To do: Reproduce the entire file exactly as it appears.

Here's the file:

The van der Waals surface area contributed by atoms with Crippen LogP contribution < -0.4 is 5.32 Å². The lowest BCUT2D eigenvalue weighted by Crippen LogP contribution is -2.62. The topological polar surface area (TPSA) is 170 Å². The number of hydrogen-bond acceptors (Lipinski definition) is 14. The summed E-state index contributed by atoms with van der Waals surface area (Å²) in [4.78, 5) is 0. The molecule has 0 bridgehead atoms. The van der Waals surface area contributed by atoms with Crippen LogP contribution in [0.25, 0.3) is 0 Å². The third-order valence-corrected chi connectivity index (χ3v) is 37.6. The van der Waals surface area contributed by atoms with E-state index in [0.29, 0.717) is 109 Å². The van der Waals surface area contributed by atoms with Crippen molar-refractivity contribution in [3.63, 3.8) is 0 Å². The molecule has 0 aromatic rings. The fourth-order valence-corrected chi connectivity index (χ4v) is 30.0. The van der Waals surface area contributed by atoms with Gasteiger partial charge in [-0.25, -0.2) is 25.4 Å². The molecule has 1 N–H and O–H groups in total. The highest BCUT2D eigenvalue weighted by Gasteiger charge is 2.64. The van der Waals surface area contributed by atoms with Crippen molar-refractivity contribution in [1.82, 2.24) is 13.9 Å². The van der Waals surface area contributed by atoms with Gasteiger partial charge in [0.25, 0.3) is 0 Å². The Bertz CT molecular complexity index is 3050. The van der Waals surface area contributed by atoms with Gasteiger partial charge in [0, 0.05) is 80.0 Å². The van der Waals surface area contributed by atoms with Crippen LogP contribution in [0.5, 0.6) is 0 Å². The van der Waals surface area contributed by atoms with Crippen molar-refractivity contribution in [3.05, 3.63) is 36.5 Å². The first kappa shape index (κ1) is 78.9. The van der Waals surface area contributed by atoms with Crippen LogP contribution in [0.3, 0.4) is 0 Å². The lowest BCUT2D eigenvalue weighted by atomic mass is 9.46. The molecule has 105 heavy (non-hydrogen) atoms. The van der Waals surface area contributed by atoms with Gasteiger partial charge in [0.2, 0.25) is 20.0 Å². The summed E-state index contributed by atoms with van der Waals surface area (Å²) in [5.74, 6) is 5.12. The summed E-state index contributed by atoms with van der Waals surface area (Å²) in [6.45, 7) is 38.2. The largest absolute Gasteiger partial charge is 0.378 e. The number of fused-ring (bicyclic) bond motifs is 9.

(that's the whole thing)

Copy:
The van der Waals surface area contributed by atoms with Crippen LogP contribution < -0.4 is 5.32 Å². The lowest BCUT2D eigenvalue weighted by Crippen LogP contribution is -2.62. The topological polar surface area (TPSA) is 170 Å². The number of hydrogen-bond acceptors (Lipinski definition) is 14. The summed E-state index contributed by atoms with van der Waals surface area (Å²) in [4.78, 5) is 0. The molecule has 0 bridgehead atoms. The van der Waals surface area contributed by atoms with Crippen LogP contribution in [0.25, 0.3) is 0 Å². The third-order valence-corrected chi connectivity index (χ3v) is 37.6. The van der Waals surface area contributed by atoms with E-state index in [0.29, 0.717) is 109 Å². The van der Waals surface area contributed by atoms with Crippen molar-refractivity contribution in [3.63, 3.8) is 0 Å². The molecule has 0 aromatic rings. The fourth-order valence-corrected chi connectivity index (χ4v) is 30.0. The van der Waals surface area contributed by atoms with Gasteiger partial charge in [-0.25, -0.2) is 25.4 Å². The molecule has 1 N–H and O–H groups in total. The highest BCUT2D eigenvalue weighted by Gasteiger charge is 2.64. The van der Waals surface area contributed by atoms with Crippen molar-refractivity contribution in [1.82, 2.24) is 13.9 Å². The van der Waals surface area contributed by atoms with Gasteiger partial charge in [0.25, 0.3) is 0 Å². The Bertz CT molecular complexity index is 3050. The van der Waals surface area contributed by atoms with Gasteiger partial charge in [0, 0.05) is 80.0 Å². The van der Waals surface area contributed by atoms with Crippen LogP contribution in [0.5, 0.6) is 0 Å². The van der Waals surface area contributed by atoms with Crippen molar-refractivity contribution in [3.05, 3.63) is 36.5 Å². The first kappa shape index (κ1) is 78.9. The van der Waals surface area contributed by atoms with Crippen LogP contribution in [0.3, 0.4) is 0 Å². The lowest BCUT2D eigenvalue weighted by atomic mass is 9.46. The molecule has 105 heavy (non-hydrogen) atoms. The van der Waals surface area contributed by atoms with Gasteiger partial charge in [0.2, 0.25) is 20.0 Å². The summed E-state index contributed by atoms with van der Waals surface area (Å²) in [5.74, 6) is 5.12. The summed E-state index contributed by atoms with van der Waals surface area (Å²) in [6.45, 7) is 38.2. The largest absolute Gasteiger partial charge is 0.378 e. The number of fused-ring (bicyclic) bond motifs is 9.